So what happened? As a historian I had to formulate a hypothesis that went against the evidence of all the ancient sources to document this event. This required a certain degree of ad hocness on my part. I postulated that perhaps Drusus had died of natural causes (not uncommon in those days, especially since poison had not been expected at the time Drusus’ death, and there are even a few indications in ancient sources that he had poor health). I also consulted Classicist Robin Seager’s Tiberius, in which he too doubts that Sejanus had been attempting to usurp Tiberius, and instead postulates a theory that, after Drusus’ death, Sejanus was not trying to overthrow Tiberius, but rather working to marry Drusus’ former wife Livilla, in order to become the guardian of her young son Gemellus. Gemellus was Tiberius’ grandson but he was too young to rule on his own, and if Sejanus could convince Tiberius to execute the other family heirs in line before Gemellus (he succeeded in killing two of them), then Gemellus would come to power and Sejanus could rule through him as guardian, in the place of being emperor himself. Unfortunately for Sejanus, however, Tiberius expected foul play and favored the heir in line right in front of Gemellus — Gaius Caligula. Although close to getting Gemellus in power, Sejanus fell short by one heir and was executed.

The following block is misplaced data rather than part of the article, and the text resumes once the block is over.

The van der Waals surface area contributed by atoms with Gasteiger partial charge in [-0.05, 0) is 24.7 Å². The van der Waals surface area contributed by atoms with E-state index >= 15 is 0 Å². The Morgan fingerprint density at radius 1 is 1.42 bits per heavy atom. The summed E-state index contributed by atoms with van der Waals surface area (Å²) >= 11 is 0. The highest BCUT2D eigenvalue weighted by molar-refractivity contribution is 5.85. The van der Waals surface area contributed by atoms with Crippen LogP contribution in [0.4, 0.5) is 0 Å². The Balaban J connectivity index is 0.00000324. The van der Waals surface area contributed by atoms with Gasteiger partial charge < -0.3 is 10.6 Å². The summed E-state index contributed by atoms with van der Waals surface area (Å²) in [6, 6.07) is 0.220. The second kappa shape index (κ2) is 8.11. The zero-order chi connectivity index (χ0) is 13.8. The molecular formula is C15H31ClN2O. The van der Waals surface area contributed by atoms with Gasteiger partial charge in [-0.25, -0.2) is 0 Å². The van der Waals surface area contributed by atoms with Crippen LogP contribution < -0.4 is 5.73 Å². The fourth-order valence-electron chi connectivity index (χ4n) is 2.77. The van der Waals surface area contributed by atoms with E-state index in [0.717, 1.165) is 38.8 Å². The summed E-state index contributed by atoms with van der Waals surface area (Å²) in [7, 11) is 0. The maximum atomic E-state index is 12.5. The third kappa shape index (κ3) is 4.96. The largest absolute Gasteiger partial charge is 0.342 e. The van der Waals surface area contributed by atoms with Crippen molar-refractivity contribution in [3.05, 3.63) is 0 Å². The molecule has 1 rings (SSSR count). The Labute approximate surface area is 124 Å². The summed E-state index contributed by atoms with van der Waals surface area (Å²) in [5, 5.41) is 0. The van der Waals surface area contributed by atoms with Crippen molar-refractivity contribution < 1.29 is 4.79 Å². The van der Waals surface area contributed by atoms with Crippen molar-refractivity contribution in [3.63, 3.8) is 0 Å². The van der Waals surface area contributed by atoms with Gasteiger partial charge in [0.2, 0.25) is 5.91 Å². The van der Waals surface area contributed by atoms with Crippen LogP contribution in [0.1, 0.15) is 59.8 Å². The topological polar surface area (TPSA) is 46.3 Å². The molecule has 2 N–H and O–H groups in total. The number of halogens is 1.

The theory advanced above is not spelled out by any ancient historian. It further requires that one tweak their interpretations of the data in order to suit an alternative thesis. In this case there is less expected evidence for theory outlined above than the theory of a conspiracy, which has an abundance of ancient evidence. Nevertheless, the prior probability of this theory is stronger than the prior probability of Sejanus leading a conspiracy. Furthermore, some of the expected evidence can be tweaked a little to explain ad hoc assumptions and alternative interpretations of events. Likewise, none of these ad hoc assumptions were of an extraordinary or unscientific character. It is well known that people can try to gain political influence by being appointed the guardians of young royalty, and making such an assumption is nothing like assuming the existence of phoenixes or immortal resurrections. As such, I had a perfectly plausible thesis, and one that I still think is most probable.